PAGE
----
'The full and luscious drop.
like a lover's liquid tongue.'
Yeh. Edward O'Dwyer? He's got it. Hasn't he?
Review: The Rain on Cruise's Street reviewed by Liam Murphy for The Munster Express (November 2014)
There must be something remarkable about the rain in Limerick, since Angela's Ashes. Has it literary qualities or must Limerick writers tag it or reference it in their work. Salmonpoetry's new poet on the block, Edward O'Dwyer, is an exciting new voice, and his first full collection, The Rain on Cruise's Street, demands attention as he poetically pinpoints a single drop of rain between Claire's and Boots, as it trickles down a girl's neck.
Some of the work is juvenile, and pop lyrical with rock chicks, punk rock, ripe age of sixteen. Then he changes up the gears with, The Dark And The Wind ("I just can't remember what youth taught me... youth left no farewell note on my pillow"). He segues into the surreal in, Pints With God, and hopes the Deity will turn "two pints into many".
Love and the years move swiftly on, and the poet is no longer worried that his 'proud parents' would read 'this book' and discover "I've had a sex life/ and all of that time out of marriage,/ often even out of love" Concerns are 'Gooogled' and 'no results found' in a poem, Your Life On The Dole.
Love is, Mostly For You, where the 'other woman' is Emily Dickinson. Quickly it is the love, they used to make ("they both remember it very well; only look at each other like they've forgotten")
In a section, At A Loss For Words, the concerns of a poet for the meaning and value of words is powerful and you begin to notice the development, and depth of meaning some poems proclaim loudly ("to produce them out of nothing").
You linger with, Things Are Always Changing, but you wonder why he sounds resigned to end that poem with "Just let them be". You might bristle at the selfie of fame "as if to suggest an Angela's Ashes minus all the shit weather would not be such a downer of a read".
Edward O'Dwyer is not 'such a downer', and next year the prestigious, Forward Poetry Anthology, will include the poem, Just By Chance, from this collection, with its beautiful " we kissed our first kiss in that unlikeliest of ways. Sometimes things happen so perfectly, and yet just by chance". This book shows that 'sometimes things happen so perfectly'.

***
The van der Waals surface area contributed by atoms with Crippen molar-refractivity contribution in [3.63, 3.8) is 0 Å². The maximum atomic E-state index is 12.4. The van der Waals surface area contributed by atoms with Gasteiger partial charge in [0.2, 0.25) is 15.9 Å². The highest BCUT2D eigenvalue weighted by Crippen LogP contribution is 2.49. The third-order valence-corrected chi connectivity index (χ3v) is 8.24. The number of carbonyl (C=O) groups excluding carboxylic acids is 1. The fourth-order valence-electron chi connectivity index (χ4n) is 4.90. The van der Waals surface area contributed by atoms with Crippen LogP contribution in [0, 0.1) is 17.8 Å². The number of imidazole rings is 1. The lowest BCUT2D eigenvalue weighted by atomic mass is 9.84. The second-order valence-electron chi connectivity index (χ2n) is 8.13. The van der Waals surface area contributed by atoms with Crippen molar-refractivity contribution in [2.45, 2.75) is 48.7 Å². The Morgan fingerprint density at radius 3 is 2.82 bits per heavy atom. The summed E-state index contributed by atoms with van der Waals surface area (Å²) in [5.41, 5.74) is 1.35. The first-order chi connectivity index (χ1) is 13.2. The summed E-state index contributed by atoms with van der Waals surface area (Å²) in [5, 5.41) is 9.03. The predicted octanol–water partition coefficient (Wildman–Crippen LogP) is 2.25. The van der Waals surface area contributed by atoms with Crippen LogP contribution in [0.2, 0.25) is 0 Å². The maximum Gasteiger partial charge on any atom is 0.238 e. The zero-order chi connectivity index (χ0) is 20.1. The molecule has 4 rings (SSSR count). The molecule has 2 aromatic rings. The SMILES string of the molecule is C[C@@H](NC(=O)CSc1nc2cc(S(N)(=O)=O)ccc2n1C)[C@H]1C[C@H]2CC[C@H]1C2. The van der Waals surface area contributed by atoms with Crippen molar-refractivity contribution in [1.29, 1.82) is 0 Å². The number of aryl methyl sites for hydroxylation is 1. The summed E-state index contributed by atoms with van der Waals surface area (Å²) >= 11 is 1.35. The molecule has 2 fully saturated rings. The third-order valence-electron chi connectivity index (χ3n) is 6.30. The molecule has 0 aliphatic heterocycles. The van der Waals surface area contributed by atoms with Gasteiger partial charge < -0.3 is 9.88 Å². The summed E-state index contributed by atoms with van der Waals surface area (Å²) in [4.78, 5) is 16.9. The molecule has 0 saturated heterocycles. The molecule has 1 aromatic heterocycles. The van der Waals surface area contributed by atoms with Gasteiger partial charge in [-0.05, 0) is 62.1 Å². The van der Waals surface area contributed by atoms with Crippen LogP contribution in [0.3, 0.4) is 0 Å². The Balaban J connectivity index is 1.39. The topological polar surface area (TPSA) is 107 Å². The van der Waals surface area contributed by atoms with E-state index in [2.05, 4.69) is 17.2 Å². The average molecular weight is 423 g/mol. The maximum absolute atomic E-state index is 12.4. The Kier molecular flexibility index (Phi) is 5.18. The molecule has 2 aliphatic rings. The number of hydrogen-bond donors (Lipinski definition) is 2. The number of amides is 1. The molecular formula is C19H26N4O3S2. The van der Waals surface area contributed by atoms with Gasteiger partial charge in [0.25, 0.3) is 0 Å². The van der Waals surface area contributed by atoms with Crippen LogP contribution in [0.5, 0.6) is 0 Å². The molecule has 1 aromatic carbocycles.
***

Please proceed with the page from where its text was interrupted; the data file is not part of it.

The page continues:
“I can write a poem, yes, / but it's not the same as playing guitar.” It's rare to find such a straightforwardly youthful sentiment expressed in a poetry collection, but then again Edward O'Dwyer, born in 1984, is a relatively young poet; and what young person, despite their talent, has never longed to be anything other than what they are? The difference between being a writer and being a musician is examined in the poem 'Playing Guitar', which is pretty much the difference between which one will attract the attention of whispering girls who agree that “guys who play guitar are so sexy”. Meanwhile, 'The One Worry' also deals with an issue that might be particularly troublesome for a younger writer: the revelation to parents that their son has had sex—and moreover, written about it. “Yes, lust soaks these pages,” O'Dwyer declares in the collection's second poem, “will drip out of them.” But despite the promise of sexy times to follow, most of these poems aren't exactly a scandalous depiction of the writer's sex life, but are rather a thoughtful examination of the self, building to a solid personal mythology in which every moment in this writer's life has been crucial in bringing the writer and his work to this point.
O'Dwyer's debut collection, The Rain on Cruise's Street
, thus has a powerful beginning poem in 'Just By Chance', in which two lovers are brought together apparently by coincidence, but with the suggestion that something closer to fate might be at play:
Then, surely, it was just by chance of the way of the tide
that a pair of swans came floating out from the bridge's far side
towards us, and so I learned that swans mate for life
just by chance you'd read it somewhere once, but couldn't remember where.